Despite this decisive determination, Justice Fogelman continued and examined whether the total ban is proportionate. He held that, without doubt, the military commander must safeguard the security of Israelis travelling on the road, and is authorized to impinge on the freedom of movement of Palestinians for this purpose. However, a total ban on Palestinian travel is not the only possibility available to the military commander, and no alternatives were considered that would also enable protection of Israeli travelers while reducing the infringement of Palestinian rights. The justice held that the “fabric of life roads” that Israel built do not render the ban proportionate, in that they still “do not give proper weight to protections of the latter's rights as ‘protected persons.' ” Therefore, he held, “I was not convinced that sweeping denial of use of the road by the protected claimants…, especially when the road is primarily used as an ‘internal' road within Israel, offers the correct balance between harm to the individual's rights and security needs.”
Supreme Court President Dorit Beinisch, who concurred with Justice Fogelman's opinion, added that excluding one population group from using the road raises “a feeling of inequality and even associations of forbidden motives.” For this reason, the military commander must reduce the cases in which he specifically chooses such a sweeping policy. Nevertheless, the president emphasized, the policy of closing roads to Palestinians is not a policy of apartheid, which is a serious crime that contravenes Israeli and international law, and noted that, “not every distinction between persons, in all circumstances, is necessarily forbidden discrimination, and not every forbidden discrimination is apartheid.”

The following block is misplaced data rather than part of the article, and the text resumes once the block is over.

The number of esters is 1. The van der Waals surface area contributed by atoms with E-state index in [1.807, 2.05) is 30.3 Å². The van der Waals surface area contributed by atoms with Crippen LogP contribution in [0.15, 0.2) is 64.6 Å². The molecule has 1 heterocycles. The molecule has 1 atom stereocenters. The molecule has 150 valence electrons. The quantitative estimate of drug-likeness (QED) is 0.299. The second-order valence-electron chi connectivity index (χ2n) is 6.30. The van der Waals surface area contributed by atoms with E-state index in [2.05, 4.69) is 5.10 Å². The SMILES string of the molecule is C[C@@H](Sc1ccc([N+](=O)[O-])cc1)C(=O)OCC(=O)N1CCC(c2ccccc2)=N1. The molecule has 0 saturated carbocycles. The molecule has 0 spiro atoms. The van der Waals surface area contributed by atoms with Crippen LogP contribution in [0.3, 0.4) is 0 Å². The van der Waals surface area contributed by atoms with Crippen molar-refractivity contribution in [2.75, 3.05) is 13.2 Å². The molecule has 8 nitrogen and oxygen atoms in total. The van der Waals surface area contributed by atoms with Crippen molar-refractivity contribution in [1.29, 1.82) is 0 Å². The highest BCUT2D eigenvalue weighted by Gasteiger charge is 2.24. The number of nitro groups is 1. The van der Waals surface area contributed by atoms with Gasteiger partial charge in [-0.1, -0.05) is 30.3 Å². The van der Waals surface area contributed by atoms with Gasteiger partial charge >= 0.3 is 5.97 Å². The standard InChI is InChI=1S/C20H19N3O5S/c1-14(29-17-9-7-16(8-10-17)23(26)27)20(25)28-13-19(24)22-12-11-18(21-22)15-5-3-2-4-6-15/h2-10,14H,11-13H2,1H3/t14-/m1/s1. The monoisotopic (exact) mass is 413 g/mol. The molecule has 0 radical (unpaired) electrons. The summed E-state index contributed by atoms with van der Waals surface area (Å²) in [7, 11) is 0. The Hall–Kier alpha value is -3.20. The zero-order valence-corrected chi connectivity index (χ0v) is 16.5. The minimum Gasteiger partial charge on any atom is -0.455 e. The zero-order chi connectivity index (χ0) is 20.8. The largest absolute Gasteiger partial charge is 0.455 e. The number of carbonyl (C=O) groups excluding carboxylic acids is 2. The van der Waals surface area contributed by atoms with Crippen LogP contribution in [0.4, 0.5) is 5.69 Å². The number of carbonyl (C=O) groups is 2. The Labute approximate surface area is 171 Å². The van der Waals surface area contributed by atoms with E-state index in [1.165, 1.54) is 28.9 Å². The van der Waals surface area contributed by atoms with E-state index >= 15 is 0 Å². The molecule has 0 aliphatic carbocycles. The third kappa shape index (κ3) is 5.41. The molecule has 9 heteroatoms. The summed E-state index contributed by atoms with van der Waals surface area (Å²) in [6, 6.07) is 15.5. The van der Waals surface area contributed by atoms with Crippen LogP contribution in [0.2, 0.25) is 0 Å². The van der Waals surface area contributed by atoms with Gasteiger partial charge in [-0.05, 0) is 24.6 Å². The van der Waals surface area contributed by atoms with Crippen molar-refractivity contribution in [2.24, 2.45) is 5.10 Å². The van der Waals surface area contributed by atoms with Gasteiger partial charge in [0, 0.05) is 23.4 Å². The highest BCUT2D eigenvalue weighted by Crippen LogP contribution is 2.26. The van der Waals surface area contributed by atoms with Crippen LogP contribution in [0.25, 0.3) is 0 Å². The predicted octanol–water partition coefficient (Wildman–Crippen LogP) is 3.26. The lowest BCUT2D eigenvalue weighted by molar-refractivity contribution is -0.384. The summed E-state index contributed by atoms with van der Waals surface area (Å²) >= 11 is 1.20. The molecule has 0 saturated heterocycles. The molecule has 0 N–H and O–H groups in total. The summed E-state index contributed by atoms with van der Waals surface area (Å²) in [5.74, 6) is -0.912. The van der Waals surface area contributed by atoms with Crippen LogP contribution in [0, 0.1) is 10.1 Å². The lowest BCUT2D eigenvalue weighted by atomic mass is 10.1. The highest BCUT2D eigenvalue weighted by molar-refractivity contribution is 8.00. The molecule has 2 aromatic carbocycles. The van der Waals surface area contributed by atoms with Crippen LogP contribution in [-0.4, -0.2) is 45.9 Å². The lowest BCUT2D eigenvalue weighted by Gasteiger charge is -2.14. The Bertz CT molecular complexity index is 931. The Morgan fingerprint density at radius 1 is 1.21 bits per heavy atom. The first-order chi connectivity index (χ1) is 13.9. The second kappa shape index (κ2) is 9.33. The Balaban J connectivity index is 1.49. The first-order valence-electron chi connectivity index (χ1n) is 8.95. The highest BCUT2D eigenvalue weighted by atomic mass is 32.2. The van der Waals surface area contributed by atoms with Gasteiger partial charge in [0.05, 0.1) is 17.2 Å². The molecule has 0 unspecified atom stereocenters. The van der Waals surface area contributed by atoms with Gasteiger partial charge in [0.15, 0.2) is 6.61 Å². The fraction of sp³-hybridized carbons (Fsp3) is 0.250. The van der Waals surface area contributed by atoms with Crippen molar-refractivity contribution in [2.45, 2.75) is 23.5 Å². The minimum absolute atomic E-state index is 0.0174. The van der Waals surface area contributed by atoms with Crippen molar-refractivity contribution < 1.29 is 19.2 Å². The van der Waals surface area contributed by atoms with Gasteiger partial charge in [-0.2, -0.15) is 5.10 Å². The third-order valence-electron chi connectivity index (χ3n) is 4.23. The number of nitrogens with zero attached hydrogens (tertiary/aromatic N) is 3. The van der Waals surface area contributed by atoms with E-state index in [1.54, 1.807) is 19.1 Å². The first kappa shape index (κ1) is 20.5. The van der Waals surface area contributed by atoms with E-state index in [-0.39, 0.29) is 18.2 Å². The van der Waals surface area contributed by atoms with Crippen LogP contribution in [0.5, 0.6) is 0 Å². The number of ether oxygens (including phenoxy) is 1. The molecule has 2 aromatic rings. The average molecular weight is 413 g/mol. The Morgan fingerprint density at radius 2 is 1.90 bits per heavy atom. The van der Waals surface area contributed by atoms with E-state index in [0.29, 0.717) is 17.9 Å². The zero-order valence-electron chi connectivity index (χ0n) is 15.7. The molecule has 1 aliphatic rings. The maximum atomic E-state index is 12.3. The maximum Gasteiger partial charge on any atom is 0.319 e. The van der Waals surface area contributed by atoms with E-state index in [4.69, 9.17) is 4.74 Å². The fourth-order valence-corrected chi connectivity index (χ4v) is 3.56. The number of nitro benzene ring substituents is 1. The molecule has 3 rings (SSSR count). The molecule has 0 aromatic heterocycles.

To enable the military to formulate an alternative arrangement, the High Court ordered that the judgment will take force in five months' time. During this period, the army must establish alternate arrangements for Palestinian travel on the road. Justice Fogelman emphasized: “Our comments to this point are not a determination that the military commander must allow free and unhindered access of residents of the villages to Route 443.” However, every restrictions imposed on the Palestinian population must meet the principles specified in this judgment.
The judgment is welcomed because it places clear limitations on the military commander and prevents him from misusing his authority. However, the court provides the military commander with relatively broad discretion in instituting future travel arrangements on Route 443.
Justice Fogelman's opinion unequivocally states that the military commander's authority is limited only to occupied territory, and that Israel is not allowed to exploit the territory to advance its economic interests. This determination is relevant with respect to many spheres of activity in which Israel exploits resources of the West Bank for its own purposes. For example, Israeli companies use the West Bank for mining stone for construction work inside Israel. The Mountain Aquifer, which is the common, major water resource of Israel and the Palestinians, lies mostly under the West Bank, but Israel takes 80 percent of the aquifer's water for its needs. As a result, the average Palestinian receives a quarter of the water that an average Israeli receives. Also, while Israel develops tourism along the Dead Sea, which is part of the West Bank, it prohibits Palestinians to do the same.
Israel must implement the principles set forth in the court's judgment also in these matters and cease exploiting West Bank resources for its own purposes.